Pick of the week: “Blackfish” — My full review is here. There have been better documentaries released in 2013, but none as immediately effective as “Blackfish,” which shines a light both on the mistreatment of killer whales at SeaWorld as well as how trainers have been left in the dark about those abuses, with sometimes fatal consequences.
“Blackfish” opens Friday at Sundance Cinemas. PG-13, 1 hour 23 minutes, three stars out of four.
There are moments in “Blackfish” as suspenseful and scary as in any horror movie you’ll see this summer. Take, for example, the chilling sequence in which a killer whale takes a veteran SeaWorld trainer’s leg in his mouth and drags him down to the bottom of the tank. He looks like a beagle with a chew toy in his mouth — you can’t tell whether the whale is being malicious or being playful — and the whale surfaces just long enough for the trainer to catch his breath, his consciousness fading, before dragging him down below again.
That trainer survived, but others weren’t so lucky. Gabriela Cowperthwaite’s disturbing documentary isn’t meant to titillate us with such sequences, but to show audiences the moral and physical cost of keeping killer whales in captivity — a cost paid by both the whales and their trainers.
The movie centers around the 2010 death of another veteran trainer, Dawn Blancheau, who was dragged under water by a male whale, Tilikum, during a performance, mutilated and killed. (One trainer vividly remembers being told that day of her death, and then the chilling words, “He’s still got her.” SeaWorld insisted that the death was the result of an error on Blancheau’s part, first circulating the erroneous story that she fell in the water, then that Tilikum grabbed her by the ponytail.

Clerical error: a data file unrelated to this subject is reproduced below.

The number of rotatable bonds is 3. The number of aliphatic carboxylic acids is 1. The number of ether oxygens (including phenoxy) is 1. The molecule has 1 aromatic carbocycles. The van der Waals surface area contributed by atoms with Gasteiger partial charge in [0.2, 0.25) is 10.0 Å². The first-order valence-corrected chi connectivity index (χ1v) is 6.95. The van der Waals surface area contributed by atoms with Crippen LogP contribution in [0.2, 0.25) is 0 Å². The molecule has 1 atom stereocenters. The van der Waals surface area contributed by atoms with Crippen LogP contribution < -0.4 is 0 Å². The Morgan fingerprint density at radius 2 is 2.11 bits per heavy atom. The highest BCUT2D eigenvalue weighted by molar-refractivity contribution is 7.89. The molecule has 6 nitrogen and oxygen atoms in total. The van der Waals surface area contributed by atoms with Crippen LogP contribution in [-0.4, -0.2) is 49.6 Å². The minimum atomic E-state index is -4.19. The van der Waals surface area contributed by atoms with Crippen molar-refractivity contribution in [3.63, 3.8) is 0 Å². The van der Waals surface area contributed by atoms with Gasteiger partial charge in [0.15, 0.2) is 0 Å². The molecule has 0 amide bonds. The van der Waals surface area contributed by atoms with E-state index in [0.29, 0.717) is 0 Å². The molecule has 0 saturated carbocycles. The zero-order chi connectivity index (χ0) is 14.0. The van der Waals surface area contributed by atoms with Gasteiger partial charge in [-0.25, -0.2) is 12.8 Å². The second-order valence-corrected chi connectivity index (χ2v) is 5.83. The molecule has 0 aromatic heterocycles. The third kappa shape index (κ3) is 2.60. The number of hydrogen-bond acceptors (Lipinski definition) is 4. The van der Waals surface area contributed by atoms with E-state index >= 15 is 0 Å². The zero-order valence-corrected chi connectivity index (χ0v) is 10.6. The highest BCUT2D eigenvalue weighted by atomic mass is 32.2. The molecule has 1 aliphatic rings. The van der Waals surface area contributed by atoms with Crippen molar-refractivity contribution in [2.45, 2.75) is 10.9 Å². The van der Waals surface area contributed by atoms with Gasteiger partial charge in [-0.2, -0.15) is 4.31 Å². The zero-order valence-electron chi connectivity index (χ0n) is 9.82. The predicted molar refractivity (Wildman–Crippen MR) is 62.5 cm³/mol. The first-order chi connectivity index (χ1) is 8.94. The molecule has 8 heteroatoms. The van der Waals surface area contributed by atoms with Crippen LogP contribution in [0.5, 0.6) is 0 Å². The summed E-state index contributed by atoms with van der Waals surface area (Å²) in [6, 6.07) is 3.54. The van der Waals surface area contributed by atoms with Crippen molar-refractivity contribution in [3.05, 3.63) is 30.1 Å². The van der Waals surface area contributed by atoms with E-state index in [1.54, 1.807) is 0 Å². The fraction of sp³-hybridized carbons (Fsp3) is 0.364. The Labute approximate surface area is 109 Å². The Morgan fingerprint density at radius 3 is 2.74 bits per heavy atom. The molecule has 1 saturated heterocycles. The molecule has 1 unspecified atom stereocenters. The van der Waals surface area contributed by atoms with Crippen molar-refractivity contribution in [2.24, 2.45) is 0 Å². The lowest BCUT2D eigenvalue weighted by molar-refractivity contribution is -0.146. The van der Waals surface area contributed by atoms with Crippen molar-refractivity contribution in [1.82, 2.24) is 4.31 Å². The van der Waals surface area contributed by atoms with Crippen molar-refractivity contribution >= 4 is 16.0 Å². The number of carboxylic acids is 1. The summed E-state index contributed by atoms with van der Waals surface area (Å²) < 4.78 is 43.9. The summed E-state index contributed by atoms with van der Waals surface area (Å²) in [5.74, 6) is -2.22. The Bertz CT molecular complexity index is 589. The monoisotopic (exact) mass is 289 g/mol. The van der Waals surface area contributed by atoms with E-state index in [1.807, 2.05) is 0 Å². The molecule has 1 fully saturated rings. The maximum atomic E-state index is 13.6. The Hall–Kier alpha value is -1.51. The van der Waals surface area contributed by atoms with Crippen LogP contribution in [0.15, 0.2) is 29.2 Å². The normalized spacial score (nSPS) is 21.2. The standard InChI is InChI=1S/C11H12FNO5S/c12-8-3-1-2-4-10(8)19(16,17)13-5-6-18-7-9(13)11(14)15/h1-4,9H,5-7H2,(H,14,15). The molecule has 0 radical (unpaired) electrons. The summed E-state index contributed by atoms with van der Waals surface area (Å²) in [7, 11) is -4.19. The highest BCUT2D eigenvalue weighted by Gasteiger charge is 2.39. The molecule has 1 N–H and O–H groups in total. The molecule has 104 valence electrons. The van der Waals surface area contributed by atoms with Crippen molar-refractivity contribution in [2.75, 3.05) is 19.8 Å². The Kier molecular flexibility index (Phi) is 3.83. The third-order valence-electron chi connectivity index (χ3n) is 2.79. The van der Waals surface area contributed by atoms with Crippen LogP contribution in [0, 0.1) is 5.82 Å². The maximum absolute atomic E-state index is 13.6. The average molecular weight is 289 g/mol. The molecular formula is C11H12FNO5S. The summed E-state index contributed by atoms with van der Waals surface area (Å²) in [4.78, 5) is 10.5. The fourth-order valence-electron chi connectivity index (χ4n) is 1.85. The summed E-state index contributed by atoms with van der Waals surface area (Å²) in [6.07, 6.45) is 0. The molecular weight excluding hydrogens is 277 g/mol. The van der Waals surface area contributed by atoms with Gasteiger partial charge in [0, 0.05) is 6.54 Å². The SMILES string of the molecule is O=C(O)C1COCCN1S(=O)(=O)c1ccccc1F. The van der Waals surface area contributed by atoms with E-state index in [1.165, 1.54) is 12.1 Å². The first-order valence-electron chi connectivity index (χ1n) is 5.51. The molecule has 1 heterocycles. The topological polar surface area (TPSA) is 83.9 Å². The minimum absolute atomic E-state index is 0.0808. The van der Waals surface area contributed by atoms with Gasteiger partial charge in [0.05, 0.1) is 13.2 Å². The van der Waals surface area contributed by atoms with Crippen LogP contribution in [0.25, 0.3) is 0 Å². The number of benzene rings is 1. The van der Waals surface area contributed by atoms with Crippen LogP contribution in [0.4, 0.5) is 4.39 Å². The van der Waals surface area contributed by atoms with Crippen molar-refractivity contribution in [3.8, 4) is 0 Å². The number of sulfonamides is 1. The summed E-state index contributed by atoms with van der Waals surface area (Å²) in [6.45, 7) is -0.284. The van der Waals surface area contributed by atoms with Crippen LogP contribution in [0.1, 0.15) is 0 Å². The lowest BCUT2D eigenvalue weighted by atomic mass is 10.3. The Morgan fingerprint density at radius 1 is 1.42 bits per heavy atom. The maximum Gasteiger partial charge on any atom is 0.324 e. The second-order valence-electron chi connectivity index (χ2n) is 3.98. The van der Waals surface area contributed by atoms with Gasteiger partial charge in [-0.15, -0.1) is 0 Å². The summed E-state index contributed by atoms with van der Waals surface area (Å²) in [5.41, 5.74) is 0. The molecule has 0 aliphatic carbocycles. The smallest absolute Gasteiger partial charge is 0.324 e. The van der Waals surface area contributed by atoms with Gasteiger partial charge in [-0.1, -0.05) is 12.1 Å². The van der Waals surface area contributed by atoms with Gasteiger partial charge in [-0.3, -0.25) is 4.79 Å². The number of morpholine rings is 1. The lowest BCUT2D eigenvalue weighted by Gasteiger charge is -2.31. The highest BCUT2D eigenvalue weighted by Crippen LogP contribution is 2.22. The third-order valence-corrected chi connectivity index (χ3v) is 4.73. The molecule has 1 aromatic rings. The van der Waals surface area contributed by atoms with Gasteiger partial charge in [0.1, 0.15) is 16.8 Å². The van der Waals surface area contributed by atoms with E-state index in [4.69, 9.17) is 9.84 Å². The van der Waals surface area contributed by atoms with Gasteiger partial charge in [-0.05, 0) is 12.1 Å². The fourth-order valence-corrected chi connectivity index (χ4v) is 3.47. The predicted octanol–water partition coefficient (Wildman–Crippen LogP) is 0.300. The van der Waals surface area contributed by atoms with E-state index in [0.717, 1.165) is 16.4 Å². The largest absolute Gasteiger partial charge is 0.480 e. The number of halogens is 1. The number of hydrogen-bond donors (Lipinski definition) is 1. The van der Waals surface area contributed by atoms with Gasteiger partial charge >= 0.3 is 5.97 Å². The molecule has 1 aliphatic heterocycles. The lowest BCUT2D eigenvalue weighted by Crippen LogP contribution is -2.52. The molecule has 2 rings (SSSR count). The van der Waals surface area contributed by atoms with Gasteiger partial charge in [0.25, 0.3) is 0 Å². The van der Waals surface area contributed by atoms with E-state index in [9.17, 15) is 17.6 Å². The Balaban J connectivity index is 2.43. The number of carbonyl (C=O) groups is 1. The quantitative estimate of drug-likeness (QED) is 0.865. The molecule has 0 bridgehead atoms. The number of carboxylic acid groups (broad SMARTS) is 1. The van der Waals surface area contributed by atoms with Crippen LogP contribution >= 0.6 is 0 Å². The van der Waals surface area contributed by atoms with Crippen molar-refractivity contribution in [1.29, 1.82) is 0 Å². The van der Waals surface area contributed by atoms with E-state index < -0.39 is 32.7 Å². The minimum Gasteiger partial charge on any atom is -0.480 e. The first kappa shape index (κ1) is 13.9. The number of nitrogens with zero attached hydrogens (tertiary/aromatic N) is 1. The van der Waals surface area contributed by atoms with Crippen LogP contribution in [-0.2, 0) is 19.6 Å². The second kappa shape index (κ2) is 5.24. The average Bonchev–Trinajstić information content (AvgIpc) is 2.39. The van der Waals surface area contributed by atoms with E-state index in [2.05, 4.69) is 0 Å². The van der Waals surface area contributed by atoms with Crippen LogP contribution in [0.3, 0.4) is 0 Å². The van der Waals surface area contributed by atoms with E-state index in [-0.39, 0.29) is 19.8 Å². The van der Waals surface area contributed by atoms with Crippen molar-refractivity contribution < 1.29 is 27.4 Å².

Both stories are belied by the videotape (which “Blackfish” mercifully spares us), and the Department of Labor’s Occupational Safety and Health Administration successfully sued SeaWorld. Now, trainers have to be separated by a barrier when they work with orcas — SeaWorld is appealing.
But “Blackfish” digs back into Tilikum’s history, and finds that Blancheau was the third trainer Tilikum had killed over a 20-year period. Contrasted with cheery promotional videos of SeaWorld from the ’80s and ’90s, we’re presented disturbing testimony of how Tilikum and other killer whales have been treated in captivity — held in concrete pools, separated from their parents, sometimes brutalized by the more dominant female whales.
Much of this testimony comes from OSHA, but much of it also comes from former trainers, once cheery spokespeople for SeaWorld, now feeling disillusioned and betrayed by the company. The upshot of the film is that killer whales don’t attack trainers because of some predatory nature, but because they’ve been psychically warped by such treatment.
SeaWorld declined to be interviewed for “Blackfish,” a decision they may be regretting, now that the company has tried to launch an aggressive counteroffensive against the film. It is undeniably true that millions of people have walked out of a SeaWorld park over the last forty years with a greater appreciation for marine life. It is also undeniably true that those people have also spent a lot of money at SeaWorld. The question that “Blackfish” provokes, viscerally, is whether the education and entertainment for visitors, and profits for the company, are worth it if the animals are mistreated and unhappy. After watching “Blackfish,” the answer is crystal clear.